Reading Zabel Yessayan as Never Before in a New Edited Collection

Author and social advocate, Zabel Yessayan (1878 – 1943?), was one of
the most outspoken critics of sectarianism and one of the greatest
proponents of solidarity across identities and creeds. These significant
aspects of her literary and political interventions have nonetheless
failed to garner much attention. A pioneering new edited volume of
translations by Dr. Nanor Kebranian – Zabel Yessayan on the Threshold:
Key Texts on Armenians and Turks as Ottoman Subjects – sheds an entirely
fresh light on these forgotten yet timely aspects of Yessayan’s legacy.
This collection of hitherto unread, unrecognized, and even previously
unknown pieces comment on the need for unity across imposed identities
and against the horrors of social inequality.

Through meticulous archival research and unparalleled close readings,
Dr. Kebranian unearths and presents a series of eleven seminal but
overlooked writings that speak directly to current engagements with the
history and contemporary realities of Armeno-Turkish relations. This
book is therefore a first of its kind in broaching the often hidden or
lost experiences of the multi-ethnic and multi-confessional Ottoman
past. It is also one half of a larger project, which will culminate with
the forthcoming publication of Yessayan’s original Armenian texts – as
well the Armenian version of Dr. Kebranian’s introduction – in the
second volume of Pakine Literary Journal’s monograph series.

Readers can traverse a span of approximately twenty-five years – from
the period just prior to the First World War, through the Armenian
Genocide, and ultimately the exclusionary 1923 founding of today’s
Turkey – to discover the often startling and prescient dimensions of
Yessayan’s confrontation with imperialism. From interracial love and
religious violence to the prospects of Islamo-Christian women’s
solidarity, the stories and essays in this book resist received versions
of Ottoman history and Armenian memory.

As valuable, perhaps, is Dr. Kebranian’s deeply informative
introduction, which leaves no doubt regarding the immeasurable worth of
Armenian literature – and, accordingly, of Armenian language proficiency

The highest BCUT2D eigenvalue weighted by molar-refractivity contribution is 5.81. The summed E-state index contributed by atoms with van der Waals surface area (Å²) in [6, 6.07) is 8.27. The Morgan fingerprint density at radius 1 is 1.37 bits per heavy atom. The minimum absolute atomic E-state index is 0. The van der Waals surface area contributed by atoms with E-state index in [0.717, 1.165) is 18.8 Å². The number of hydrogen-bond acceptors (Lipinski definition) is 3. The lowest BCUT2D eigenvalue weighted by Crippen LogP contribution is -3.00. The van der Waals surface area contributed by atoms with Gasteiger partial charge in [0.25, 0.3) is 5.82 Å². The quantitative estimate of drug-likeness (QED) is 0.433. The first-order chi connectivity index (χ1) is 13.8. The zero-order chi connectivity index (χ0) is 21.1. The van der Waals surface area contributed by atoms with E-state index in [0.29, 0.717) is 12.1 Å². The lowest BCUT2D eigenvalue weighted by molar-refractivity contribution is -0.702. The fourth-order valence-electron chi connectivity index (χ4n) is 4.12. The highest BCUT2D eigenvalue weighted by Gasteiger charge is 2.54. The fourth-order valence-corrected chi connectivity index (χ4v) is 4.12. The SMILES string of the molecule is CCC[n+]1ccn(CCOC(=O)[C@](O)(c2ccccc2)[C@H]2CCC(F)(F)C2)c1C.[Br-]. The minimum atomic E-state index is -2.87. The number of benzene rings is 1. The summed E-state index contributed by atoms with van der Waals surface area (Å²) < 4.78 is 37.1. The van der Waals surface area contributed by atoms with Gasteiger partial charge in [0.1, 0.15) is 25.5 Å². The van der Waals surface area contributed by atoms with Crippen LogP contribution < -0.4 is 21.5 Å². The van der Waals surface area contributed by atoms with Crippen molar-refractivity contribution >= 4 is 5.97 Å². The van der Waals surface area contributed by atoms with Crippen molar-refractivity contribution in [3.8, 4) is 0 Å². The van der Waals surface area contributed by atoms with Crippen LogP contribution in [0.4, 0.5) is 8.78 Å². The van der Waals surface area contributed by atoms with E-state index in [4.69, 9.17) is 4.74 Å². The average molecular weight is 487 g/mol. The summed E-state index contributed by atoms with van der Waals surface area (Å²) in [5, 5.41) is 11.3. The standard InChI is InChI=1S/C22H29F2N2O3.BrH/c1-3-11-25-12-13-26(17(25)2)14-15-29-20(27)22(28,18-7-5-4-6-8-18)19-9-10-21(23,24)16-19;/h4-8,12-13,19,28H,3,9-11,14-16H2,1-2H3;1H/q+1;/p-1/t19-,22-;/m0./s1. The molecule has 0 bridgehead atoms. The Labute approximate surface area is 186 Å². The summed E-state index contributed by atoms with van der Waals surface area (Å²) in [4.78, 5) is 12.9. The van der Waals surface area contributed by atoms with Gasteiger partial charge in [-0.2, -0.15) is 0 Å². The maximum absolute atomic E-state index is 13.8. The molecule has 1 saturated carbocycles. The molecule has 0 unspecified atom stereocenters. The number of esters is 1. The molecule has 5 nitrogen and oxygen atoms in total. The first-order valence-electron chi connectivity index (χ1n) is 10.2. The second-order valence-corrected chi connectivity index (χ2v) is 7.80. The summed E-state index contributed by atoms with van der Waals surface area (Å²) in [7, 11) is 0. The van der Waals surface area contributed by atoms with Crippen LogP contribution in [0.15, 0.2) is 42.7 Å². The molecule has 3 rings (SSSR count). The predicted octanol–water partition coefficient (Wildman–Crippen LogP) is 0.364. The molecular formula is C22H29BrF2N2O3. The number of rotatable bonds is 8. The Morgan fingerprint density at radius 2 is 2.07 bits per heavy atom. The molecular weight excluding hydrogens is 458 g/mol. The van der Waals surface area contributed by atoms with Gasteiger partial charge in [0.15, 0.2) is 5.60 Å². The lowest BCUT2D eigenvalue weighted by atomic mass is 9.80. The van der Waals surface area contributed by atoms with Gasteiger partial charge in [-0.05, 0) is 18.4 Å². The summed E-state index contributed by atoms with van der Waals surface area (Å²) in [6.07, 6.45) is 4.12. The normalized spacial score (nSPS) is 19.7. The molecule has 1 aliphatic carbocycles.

– in advancing both scholarly knowledge and broader cultural receptions
of the Ottoman-Armenian past. With its probing analyses and questions,
the introduction initiates productive debates regarding the
possibilities and limits of both Armenian and Ottoman Studies today. Dr.
Kebranian’s breadth of knowledge and expertise in history, literature,
and law serve to direct readers towards a clearer and more complex
understanding of the Armenian literary heritage.

ABOUT DR. NANOR KEBRANIAN: Dr. Kebranian is a published scholar and
translator, having received her doctorate from Oxford University with
fellowships from the Jack Kent Cooke Foundation and Oxford’s Clarendon
Fund. In addition to her appointment as Assistant Professor in the
Department of Middle Eastern, South Asian, and African Studies at
Columbia University, she has also held research positions at Queen Mary
University of London and Nanyang Technological University, Singapore.
Aside from her own published translations, she has commissioned and
edited several published translations of Armenian literature and
scholarship. Her much-lauded edited volume, “Captive Nights: From the
Bosphorus to Gallipoli with Zabel Yessayan” (Trans. G. M. Goshgarian),
appeared with The Press at California State University, Fresno in 2021.

BIBLIOINFO: Nanor Kebranian (Transl., Ed., and Intro.), “Zabel Yessayan
on the Threshold: Key Texts on Armenians and Turks as Ottoman Subjects”
(London: Gomidas Institute), 144 pp., illust,
ISBN 978-1-909382-75-6, pb., UK£20.00 / US$24.00. To order please

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